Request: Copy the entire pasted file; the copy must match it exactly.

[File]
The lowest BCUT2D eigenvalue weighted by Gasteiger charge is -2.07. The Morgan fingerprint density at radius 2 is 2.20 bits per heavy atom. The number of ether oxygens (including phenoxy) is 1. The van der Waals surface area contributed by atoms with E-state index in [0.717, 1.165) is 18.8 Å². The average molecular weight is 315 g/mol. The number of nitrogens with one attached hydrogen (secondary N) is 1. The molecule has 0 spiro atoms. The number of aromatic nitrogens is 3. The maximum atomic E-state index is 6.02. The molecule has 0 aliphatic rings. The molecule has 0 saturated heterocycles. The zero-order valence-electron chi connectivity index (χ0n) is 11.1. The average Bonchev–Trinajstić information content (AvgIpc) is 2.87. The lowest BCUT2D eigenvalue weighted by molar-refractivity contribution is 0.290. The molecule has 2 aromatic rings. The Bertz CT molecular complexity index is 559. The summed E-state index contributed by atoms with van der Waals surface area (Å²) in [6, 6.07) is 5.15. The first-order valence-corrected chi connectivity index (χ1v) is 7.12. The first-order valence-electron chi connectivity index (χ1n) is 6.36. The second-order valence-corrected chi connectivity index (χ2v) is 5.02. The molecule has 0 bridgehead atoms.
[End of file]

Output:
The lowest BCUT2D eigenvalue weighted by Gasteiger charge is -2.07. The Morgan fingerprint density at radius 2 is 2.20 bits per heavy atom. The number of ether oxygens (including phenoxy) is 1. The van der Waals surface area contributed by atoms with E-state index in [0.717, 1.165) is 18.8 Å². The average molecular weight is 315 g/mol. The number of nitrogens with one attached hydrogen (secondary N) is 1. The molecule has 0 spiro atoms. The number of aromatic nitrogens is 3. The maximum atomic E-state index is 6.02. The molecule has 0 aliphatic rings. The molecule has 0 saturated heterocycles. The zero-order valence-electron chi connectivity index (χ0n) is 11.1. The average Bonchev–Trinajstić information content (AvgIpc) is 2.87. The lowest BCUT2D eigenvalue weighted by molar-refractivity contribution is 0.290. The molecule has 2 aromatic rings. The Bertz CT molecular complexity index is 559. The summed E-state index contributed by atoms with van der Waals surface area (Å²) in [6, 6.07) is 5.15. The first-order valence-corrected chi connectivity index (χ1v) is 7.12. The first-order valence-electron chi connectivity index (χ1n) is 6.36. The second-order valence-corrected chi connectivity index (χ2v) is 5.02. The molecule has 0 bridgehead atoms.